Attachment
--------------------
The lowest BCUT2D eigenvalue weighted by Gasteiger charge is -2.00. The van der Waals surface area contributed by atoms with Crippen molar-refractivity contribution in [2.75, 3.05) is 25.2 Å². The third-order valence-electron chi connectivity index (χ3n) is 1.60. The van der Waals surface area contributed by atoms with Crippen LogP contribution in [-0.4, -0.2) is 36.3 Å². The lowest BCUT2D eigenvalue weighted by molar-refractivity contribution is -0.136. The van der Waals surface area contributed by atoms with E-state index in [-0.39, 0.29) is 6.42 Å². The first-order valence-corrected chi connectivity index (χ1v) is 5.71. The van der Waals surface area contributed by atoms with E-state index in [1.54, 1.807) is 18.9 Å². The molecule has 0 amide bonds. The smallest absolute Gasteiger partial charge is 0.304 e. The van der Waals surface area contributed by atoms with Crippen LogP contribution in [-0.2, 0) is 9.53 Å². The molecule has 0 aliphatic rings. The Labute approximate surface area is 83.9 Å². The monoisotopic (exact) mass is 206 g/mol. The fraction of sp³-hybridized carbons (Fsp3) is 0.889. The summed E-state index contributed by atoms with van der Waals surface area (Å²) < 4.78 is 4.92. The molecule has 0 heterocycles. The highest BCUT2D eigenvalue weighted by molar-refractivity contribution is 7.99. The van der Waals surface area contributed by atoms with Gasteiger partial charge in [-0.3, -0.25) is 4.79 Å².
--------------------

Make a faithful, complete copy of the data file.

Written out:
The lowest BCUT2D eigenvalue weighted by Gasteiger charge is -2.00. The van der Waals surface area contributed by atoms with Crippen molar-refractivity contribution in [2.75, 3.05) is 25.2 Å². The third-order valence-electron chi connectivity index (χ3n) is 1.60. The van der Waals surface area contributed by atoms with Crippen LogP contribution in [-0.4, -0.2) is 36.3 Å². The lowest BCUT2D eigenvalue weighted by molar-refractivity contribution is -0.136. The van der Waals surface area contributed by atoms with E-state index in [-0.39, 0.29) is 6.42 Å². The first-order valence-corrected chi connectivity index (χ1v) is 5.71. The van der Waals surface area contributed by atoms with E-state index in [1.54, 1.807) is 18.9 Å². The molecule has 0 amide bonds. The smallest absolute Gasteiger partial charge is 0.304 e. The van der Waals surface area contributed by atoms with Crippen LogP contribution in [-0.2, 0) is 9.53 Å². The molecule has 0 aliphatic rings. The Labute approximate surface area is 83.9 Å². The monoisotopic (exact) mass is 206 g/mol. The fraction of sp³-hybridized carbons (Fsp3) is 0.889. The summed E-state index contributed by atoms with van der Waals surface area (Å²) < 4.78 is 4.92. The molecule has 0 heterocycles. The highest BCUT2D eigenvalue weighted by molar-refractivity contribution is 7.99. The van der Waals surface area contributed by atoms with Gasteiger partial charge in [-0.3, -0.25) is 4.79 Å².